Though this idea of self-sacrifice for the greater good is adopted by a few other characters (including Iphigenia herself), there are also figures who fervently reject this notion of duty. Most notably, Clytemnestra places her responsibility to her children above all else, including her duty to Greece or her husband.

The Iphigenia in Aulis also explores the meaning and nature of war, particularly as it relates to Panhellenism (that is, the idea of a unified Greek or “Hellenic” identity and ideology). Throughout the play, the Trojan War is interpreted by several characters—including Menelaus, Agamemnon, and eventually Iphigenia—as a patriotic assertion of Panhellenic values in the face of the foreign and “barbaric” Trojans. 

However, this is very much an idealized interpretation of the Trojan War, which could just as easily be viewed as a petty quarrel over a woman.

Bust of Helen of Troy by Antonia Canova

Bust of Helen of Troy by Antonia Canova (1816)

Wikimedia CommonsPublic Domain

By the end of the play, a patriotic or Panhellenic sense of duty has seemingly prevailed, with even Iphigenia asserting that she is eager to die for the glory of Greece. But not every character accepts this framing of the conflict. Notably, Clytemnestra continues to see patriotism as a shabby pretext for the true cause of the war: Menelaus’ desire to retrieve Helen. Moreover, the Greeks’ lust for war is repeatedly characterized as a kind of madness.[10]

The play thus asks us to consider the true cause of the Trojan War. Is Iphigenia dying to enable a noble, patriotic crusade, or is she an innocent victim cruelly sacrificed for the sake of the guilty Helen? These and other questions continue to intrigue and elude Euripides’ audiences and readers.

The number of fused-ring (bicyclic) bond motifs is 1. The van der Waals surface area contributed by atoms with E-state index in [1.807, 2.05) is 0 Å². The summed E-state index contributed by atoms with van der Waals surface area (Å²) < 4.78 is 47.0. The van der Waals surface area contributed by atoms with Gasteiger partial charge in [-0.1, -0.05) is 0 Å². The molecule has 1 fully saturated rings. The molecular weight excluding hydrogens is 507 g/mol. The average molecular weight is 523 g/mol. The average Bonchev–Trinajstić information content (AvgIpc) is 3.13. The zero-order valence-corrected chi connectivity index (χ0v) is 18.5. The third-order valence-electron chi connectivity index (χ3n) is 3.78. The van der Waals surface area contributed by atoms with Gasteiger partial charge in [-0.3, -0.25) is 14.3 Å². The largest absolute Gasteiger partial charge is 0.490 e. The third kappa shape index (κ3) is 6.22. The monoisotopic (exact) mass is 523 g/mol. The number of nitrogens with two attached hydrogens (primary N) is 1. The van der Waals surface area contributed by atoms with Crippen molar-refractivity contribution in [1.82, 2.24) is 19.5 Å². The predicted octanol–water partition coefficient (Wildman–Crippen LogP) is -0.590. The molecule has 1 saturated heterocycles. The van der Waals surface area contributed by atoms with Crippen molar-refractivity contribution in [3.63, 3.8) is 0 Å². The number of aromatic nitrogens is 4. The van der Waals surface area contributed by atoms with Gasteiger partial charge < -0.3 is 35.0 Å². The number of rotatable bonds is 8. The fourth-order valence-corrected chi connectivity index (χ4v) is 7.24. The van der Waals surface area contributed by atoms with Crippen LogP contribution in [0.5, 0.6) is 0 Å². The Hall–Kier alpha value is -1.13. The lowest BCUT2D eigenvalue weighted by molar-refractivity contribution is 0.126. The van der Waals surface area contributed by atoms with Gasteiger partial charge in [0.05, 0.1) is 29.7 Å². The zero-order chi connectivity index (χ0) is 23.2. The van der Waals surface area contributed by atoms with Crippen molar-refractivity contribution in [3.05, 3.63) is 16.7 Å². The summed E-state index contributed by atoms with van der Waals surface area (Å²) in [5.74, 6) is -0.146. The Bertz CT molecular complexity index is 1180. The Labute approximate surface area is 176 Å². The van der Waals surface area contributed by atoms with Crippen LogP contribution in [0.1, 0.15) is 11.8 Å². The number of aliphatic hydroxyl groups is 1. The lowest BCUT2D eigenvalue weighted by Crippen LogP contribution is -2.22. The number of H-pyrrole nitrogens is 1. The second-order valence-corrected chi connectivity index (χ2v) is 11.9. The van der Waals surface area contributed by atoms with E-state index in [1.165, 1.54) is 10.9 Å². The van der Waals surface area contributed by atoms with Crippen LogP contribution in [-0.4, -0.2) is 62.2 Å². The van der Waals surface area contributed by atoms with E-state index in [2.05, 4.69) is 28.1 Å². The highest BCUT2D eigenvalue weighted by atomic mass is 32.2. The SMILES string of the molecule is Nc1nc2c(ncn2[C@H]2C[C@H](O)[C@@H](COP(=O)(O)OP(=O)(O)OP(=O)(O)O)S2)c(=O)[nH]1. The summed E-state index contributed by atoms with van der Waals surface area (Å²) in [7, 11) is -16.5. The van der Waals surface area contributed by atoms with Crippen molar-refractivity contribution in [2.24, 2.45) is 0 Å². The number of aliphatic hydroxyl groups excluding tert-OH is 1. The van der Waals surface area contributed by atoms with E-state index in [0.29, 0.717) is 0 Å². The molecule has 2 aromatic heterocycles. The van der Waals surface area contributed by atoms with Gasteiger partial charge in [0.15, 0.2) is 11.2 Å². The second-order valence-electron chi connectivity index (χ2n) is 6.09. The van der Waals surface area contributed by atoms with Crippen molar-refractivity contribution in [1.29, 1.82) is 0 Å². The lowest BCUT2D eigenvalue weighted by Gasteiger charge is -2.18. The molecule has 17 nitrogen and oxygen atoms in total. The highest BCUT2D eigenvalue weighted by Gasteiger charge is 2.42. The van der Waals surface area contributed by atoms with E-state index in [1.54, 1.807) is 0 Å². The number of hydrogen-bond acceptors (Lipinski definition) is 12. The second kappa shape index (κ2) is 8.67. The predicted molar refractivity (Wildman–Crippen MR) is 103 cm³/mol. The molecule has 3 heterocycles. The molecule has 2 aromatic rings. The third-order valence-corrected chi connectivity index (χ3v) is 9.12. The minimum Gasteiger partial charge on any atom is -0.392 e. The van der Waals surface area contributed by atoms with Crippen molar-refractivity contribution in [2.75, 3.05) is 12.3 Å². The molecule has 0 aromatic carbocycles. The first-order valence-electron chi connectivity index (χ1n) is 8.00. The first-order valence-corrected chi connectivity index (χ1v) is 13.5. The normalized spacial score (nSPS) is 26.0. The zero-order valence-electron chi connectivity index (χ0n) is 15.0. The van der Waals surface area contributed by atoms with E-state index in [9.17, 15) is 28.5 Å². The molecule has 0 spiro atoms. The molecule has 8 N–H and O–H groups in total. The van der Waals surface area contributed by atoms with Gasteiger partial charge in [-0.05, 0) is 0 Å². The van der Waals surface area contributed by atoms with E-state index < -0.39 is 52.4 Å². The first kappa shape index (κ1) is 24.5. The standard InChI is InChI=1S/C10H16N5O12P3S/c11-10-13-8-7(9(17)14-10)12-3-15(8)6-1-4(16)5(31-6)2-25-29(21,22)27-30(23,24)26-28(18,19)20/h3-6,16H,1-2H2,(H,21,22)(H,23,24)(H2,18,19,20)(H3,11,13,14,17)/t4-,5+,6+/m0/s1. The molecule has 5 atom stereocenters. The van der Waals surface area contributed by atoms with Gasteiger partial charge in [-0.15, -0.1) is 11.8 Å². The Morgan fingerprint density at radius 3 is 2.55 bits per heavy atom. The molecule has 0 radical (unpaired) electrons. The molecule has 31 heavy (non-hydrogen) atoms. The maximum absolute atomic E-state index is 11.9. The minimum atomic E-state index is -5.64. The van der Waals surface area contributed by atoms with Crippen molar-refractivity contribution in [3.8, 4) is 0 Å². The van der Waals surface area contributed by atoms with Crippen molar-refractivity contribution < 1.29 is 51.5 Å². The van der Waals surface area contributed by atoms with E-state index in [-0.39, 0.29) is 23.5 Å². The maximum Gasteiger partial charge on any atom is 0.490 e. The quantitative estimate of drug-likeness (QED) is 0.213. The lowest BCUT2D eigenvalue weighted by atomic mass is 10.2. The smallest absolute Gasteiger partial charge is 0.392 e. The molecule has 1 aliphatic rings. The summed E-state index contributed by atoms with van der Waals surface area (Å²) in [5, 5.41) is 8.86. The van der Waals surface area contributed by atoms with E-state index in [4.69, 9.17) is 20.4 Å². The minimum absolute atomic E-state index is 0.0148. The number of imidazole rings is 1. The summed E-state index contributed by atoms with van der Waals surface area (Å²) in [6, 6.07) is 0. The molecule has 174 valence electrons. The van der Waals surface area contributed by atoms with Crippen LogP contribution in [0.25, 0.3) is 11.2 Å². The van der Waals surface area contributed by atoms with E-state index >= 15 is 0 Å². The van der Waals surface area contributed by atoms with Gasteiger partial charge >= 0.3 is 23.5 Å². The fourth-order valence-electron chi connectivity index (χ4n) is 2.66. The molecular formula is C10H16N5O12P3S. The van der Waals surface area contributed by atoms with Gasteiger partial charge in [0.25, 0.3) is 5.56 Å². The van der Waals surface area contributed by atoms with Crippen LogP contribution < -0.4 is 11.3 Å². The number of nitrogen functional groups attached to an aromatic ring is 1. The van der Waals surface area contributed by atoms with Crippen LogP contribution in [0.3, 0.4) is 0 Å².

Euripides’ Iphigenia in Aulis is the most complete retelling of the myth of Iphigenia from antiquity. His play ensured that the myth retained its popularity into the Middle Ages and beyond, inspiring countless works of art and literature. In the seventeenth century, Jean-Baptiste Racine adapted Euripides’ play in his famous Iphigénie (1674); a century later, another important adaptation surfaced in Christoph Gluck’s Iphigénie en Aulide (1774).

More recent adaptations of the play include Michael Cacoyannis’ film Iphigenia (1977), part of the director’s Euripidean film trilogy. The play also inspired Barry Unsworth’s 2003 novel The Song of the Kings and Charles L. Mee’s 2006 play Iphigenia 2.0, both of which use Euripides’ story to explore contemporary political issues, such as the conflicts in the Middle East.


Translations of the Iphigenia in Aulis are usually found in volumes of Euripides’ collected plays. The following is a selected chronological list of important and useful English translations:

  • Coleridge, E. P., trans. The Plays of Euripides. Vol. 2. London: George Bell & Sons, 1891: Prose translation in Coleridge’s edition of the collected works of Euripides; can be viewed online through the Perseus Project.

  • Morwood, James, ed. and trans. Euripides: Bacchae and Other Plays. Oxford World’s Classics. Oxford: Oxford University Press, 2000: Accurate and idiomatic prose translation with thematic introductions.

  • Kovacs, David, ed. and trans. Euripides, Vol. 6: Bacchae, Iphigenia at Aulis, Rhesus. Loeb Classical Library 495. Cambridge, MA: Harvard University Press, 2003: Accurate prose translation; portions of the text regarded as later additions are enclosed in square brackets.

  • Davie, John, trans. The Bacchae and Other Plays. Edited by Richard B. Rutherford. London: Penguin, 2005: Accurate and idiomatic prose translation, best suited to more knowledgeable readers.

  • Walker, Charles R., trans. Euripides V: The Bacchae, Iphigenia in Aulis, The Cyclops, Rhesus. 3rd ed. Edited by Mark Griffith and Glenn W. Most. Chicago: University of Chicago Press, 2013: Readable and accurate verse translation with a basic introduction and notes.

  • Collard, Christopher, and James Morwood, eds. and trans. Euripides: Iphigenia at Aulis. Aris and Phillips Classical Texts. 2 vols. Liverpool: Liverpool University Press, 2017: Prose translation with facing Greek text (vol. 1), keyed to commentary (vol. 2).



  1. Another surviving tragedy, the Rhesus, is often attributed to Euripides, but its true authorship has been debated since antiquity.